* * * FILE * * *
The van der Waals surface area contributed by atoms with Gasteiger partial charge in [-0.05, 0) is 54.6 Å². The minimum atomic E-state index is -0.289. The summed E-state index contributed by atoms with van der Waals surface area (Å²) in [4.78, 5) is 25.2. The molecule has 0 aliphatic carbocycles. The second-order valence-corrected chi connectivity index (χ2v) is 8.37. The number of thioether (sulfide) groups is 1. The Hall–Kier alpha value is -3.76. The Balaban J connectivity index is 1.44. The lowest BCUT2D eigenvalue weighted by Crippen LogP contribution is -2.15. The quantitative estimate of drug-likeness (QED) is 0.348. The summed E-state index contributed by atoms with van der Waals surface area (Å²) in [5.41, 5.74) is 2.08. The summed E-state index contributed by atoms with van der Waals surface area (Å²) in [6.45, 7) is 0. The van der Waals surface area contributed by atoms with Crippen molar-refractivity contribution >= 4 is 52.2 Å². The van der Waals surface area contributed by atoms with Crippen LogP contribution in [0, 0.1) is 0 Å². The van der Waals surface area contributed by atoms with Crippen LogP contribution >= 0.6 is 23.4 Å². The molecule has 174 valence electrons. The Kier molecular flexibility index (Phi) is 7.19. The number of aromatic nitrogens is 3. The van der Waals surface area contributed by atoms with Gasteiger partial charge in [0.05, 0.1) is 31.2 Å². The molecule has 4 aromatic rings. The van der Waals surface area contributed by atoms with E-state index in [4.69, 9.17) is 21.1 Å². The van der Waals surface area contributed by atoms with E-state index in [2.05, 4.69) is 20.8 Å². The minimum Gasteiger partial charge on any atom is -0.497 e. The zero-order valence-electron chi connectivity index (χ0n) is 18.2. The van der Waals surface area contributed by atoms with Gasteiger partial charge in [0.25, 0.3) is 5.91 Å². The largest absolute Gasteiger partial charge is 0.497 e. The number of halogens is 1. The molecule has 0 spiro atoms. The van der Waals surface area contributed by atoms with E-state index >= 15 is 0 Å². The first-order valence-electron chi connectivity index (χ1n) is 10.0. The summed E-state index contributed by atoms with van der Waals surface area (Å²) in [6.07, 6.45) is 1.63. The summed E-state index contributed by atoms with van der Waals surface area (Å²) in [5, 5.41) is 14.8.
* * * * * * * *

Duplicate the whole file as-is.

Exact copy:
The van der Waals surface area contributed by atoms with Gasteiger partial charge in [-0.05, 0) is 54.6 Å². The minimum atomic E-state index is -0.289. The summed E-state index contributed by atoms with van der Waals surface area (Å²) in [4.78, 5) is 25.2. The molecule has 0 aliphatic carbocycles. The second-order valence-corrected chi connectivity index (χ2v) is 8.37. The number of thioether (sulfide) groups is 1. The Hall–Kier alpha value is -3.76. The Balaban J connectivity index is 1.44. The lowest BCUT2D eigenvalue weighted by Crippen LogP contribution is -2.15. The quantitative estimate of drug-likeness (QED) is 0.348. The summed E-state index contributed by atoms with van der Waals surface area (Å²) in [5.41, 5.74) is 2.08. The summed E-state index contributed by atoms with van der Waals surface area (Å²) in [6.45, 7) is 0. The van der Waals surface area contributed by atoms with Crippen molar-refractivity contribution >= 4 is 52.2 Å². The van der Waals surface area contributed by atoms with Crippen LogP contribution in [0, 0.1) is 0 Å². The van der Waals surface area contributed by atoms with Crippen LogP contribution >= 0.6 is 23.4 Å². The molecule has 174 valence electrons. The Kier molecular flexibility index (Phi) is 7.19. The number of aromatic nitrogens is 3. The van der Waals surface area contributed by atoms with Gasteiger partial charge in [0.05, 0.1) is 31.2 Å². The molecule has 4 aromatic rings. The van der Waals surface area contributed by atoms with E-state index in [4.69, 9.17) is 21.1 Å². The van der Waals surface area contributed by atoms with E-state index in [2.05, 4.69) is 20.8 Å². The minimum Gasteiger partial charge on any atom is -0.497 e. The zero-order valence-electron chi connectivity index (χ0n) is 18.2. The van der Waals surface area contributed by atoms with Gasteiger partial charge in [0.25, 0.3) is 5.91 Å². The largest absolute Gasteiger partial charge is 0.497 e. The number of halogens is 1. The molecule has 0 spiro atoms. The van der Waals surface area contributed by atoms with E-state index >= 15 is 0 Å². The first-order valence-electron chi connectivity index (χ1n) is 10.0. The summed E-state index contributed by atoms with van der Waals surface area (Å²) in [6.07, 6.45) is 1.63. The summed E-state index contributed by atoms with van der Waals surface area (Å²) in [5, 5.41) is 14.8.